the next version around this functionality would be a visual (graph-like)
representation of the grammar and support for the upcoming XML based grammar
specification.

View Grammar Test Tool Screen Shot

Reusable Dialog Components

A key highlight of VoiceXML is that it truly integrates the web application
development world with the interactive speech-based telephony applications.
However, speech application development isn’t easy. It involves the creation
of complex dialogs for all the possible voice interactions. For instance, for
a simple dialog to get a valid US state as the input, you would need to create
a grammar which enlists all the states, etc.


Reusable Dialog Components
are an extensive set of reusable dialog components which are available from
IBM. They can be used within VoiceXML applications as sub-dialogs or templates.
Currently included in the 2.0 release are subdialogs (with their associated
grammars and VoiceXML code) for recognizing alphanumeric characters, selecting
elements from a list, confirmaiton; processing input for credit card numbers/expiration
dates, currency, dates, directions, durations, email addresses, numbers,
social security numbers, street types, telephone numbers, time, URL, major
cities of US, US states and time zones.


Reusable Dialog Components also include
another smaller set of components–known as VoiceXML code templates–which
represent a templated complex dialog flow created through a combination of
multiple reusable subdialogs. For instance, the included address template
can be used to get a user’s address information. This template uses Alpha,
AlphaNumeric, Confirmation, Number, Street Type, US Major City, US Postal
Code and US State subdialog components. Other components included are templates
for recognizing credit card information, date range, name and a time range.
Reusability–although a simple concept–isn’t easy to implement. For instance,
the creation of a library of reusable components is one thing, but using those
component easily in the application is another challenge. Voice Toolkit
makes the job simpler for reusing the extensive dialog components by providing
a simple wizard-based approach (shown in the figures below) for using a
dialog component in a VoiceXML-based application.
Figure: Select a Reusable Dialog Component

Figure: Customize the parameters of the component

The following code snippets show the code that is generated by the wizard.
The example below uses the US Postal Codes Dialog component to get a valid
postal code as an input and pass it on to rest of the application.

view code example 1

By just making a few changes, the dialog can be completed into a complete
application component. Once you start using the dialog components available,
you can easily recognize the value gained by the usage of reusable dialog
components and the time/effort that can be saved towards developing fully
functional VoiceXML applications through an assembly of components and
business logic.

view code example 2

Dynamic Application Development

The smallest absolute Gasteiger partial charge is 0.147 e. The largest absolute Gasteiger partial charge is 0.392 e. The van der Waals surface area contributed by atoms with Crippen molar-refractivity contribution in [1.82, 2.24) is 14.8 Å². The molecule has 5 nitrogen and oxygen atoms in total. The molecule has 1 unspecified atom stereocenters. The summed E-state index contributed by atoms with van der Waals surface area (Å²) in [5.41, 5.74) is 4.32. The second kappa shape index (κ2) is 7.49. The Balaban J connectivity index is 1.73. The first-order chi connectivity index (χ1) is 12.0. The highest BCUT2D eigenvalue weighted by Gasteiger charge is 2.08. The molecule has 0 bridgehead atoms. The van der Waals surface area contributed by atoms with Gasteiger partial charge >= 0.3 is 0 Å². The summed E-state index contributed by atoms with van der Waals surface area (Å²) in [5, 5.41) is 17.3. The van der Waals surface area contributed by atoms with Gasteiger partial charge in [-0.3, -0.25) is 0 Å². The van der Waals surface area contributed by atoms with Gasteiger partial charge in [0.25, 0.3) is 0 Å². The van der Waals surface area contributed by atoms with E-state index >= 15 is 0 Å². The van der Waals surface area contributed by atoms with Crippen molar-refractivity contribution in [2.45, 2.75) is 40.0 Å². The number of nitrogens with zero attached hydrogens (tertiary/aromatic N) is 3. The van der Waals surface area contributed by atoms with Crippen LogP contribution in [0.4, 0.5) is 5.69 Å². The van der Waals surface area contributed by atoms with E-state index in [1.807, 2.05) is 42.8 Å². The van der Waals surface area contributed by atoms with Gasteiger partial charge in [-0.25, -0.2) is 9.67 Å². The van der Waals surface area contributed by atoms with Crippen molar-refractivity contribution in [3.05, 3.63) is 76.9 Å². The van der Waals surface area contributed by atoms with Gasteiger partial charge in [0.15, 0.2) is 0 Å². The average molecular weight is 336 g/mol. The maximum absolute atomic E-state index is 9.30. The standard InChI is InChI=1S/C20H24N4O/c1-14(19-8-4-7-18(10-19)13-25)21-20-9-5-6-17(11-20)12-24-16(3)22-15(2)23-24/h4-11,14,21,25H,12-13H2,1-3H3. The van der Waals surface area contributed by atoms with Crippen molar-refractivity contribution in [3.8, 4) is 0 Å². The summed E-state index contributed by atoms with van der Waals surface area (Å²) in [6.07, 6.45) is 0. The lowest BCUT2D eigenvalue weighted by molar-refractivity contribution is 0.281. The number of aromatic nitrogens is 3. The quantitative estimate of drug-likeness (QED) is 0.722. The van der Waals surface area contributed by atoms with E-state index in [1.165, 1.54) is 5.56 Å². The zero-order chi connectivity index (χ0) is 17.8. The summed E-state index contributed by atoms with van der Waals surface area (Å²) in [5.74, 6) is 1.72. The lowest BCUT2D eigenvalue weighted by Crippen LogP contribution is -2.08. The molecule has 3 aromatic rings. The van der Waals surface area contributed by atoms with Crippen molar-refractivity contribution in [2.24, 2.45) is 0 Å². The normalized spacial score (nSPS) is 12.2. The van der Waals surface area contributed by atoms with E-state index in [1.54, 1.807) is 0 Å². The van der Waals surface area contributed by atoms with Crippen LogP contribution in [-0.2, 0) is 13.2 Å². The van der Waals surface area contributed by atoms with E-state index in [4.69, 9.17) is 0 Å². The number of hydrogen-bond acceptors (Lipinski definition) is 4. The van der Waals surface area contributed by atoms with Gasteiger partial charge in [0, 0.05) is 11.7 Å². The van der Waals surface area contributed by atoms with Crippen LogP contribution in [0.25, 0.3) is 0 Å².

Apart from the development of the static VoiceXML documents in the VoiceXML
editor (which can also be used as templates for dynamic content), Voice
Toolkit also provides dynamic VoiceXML application generation based on
J2EE (Java 2 Enterprise Edition) based Web Application Development. The
tool provides two basic wizards for JSP/Servlets based dynamic application
generation – Database Web Page & Java Bean Web Page (shown below). Even
though these wizards are quite basic, they provide a great deal of help
in getting the basic application template ready.

view the Application Wizard

For instance, the Java Bean Web Page wizard generates a starter VoiceXML-based application based on a Java Bean. Let’s complete our example from
the reusable dialog component section. We create an example/prototype
bean called “Weather” (this bean always returns the same weather for all
postal codes; an actual bean however would call a web service from weather.com
or some such service and get the actual weather for the postal code).

view bean example 1

Given the reference of the Weather bean to the “Java Bean Page Wizard,”
it generates the following JSP/Servlets based VoiceXML based Application:

Input:

view bean example 2

Output:

view bean example 3

Similarly, the Database Web Page Wizard generates the starter VoiceXML
application using a SQL query. Voice Toolkit generates all applications
based on Java Server Pages and Java Servlets specifications, and using the
toolkit’s support for either an embedded Apache Tomcat or IBM WebSphere
Application Server, the application can be remotely or locally deployed and
tested as well (using the Voice Application Debugger).

Conclusion

In summary, IBM WebSphere Voice Toolkit represents a comprehensive and
integrated set of tools for VoiceXML application development. What sets
it apart from the competition is the easy use of voice application debugging,
dynamic application generation from Java Beans and relational databases
and most importantly, the extensive set of reusable dialog components. What
I would like to see in the coming versions is support for VoiceXML 2.0
standard (currently in draft stage) features and graphical grammar creation
tools.

Resources

About Hitesh Seth

Hitesh Seth is Chief Technology Evangelist for Silverline Technologies,
a global eBusiness and mobile solutions consulting and integration services
firm. He is a columnist on VoiceXML technology in XML Journal and regularly
writes for other technology publications including Java Developer’s Journal
and Web Services Journal on technology topics such as J2EE, Microsoft
.NET, XML, Wireless Computing, Speech Applications, Web Services &
Integration. Hitesh received his Bachelors Degree from the Indian Institute
of Technology Kanpur (IITK), India. Feel free to email any comments or
suggestions about the articles featured in this column at
[email protected]

Latest Posts

Related Stories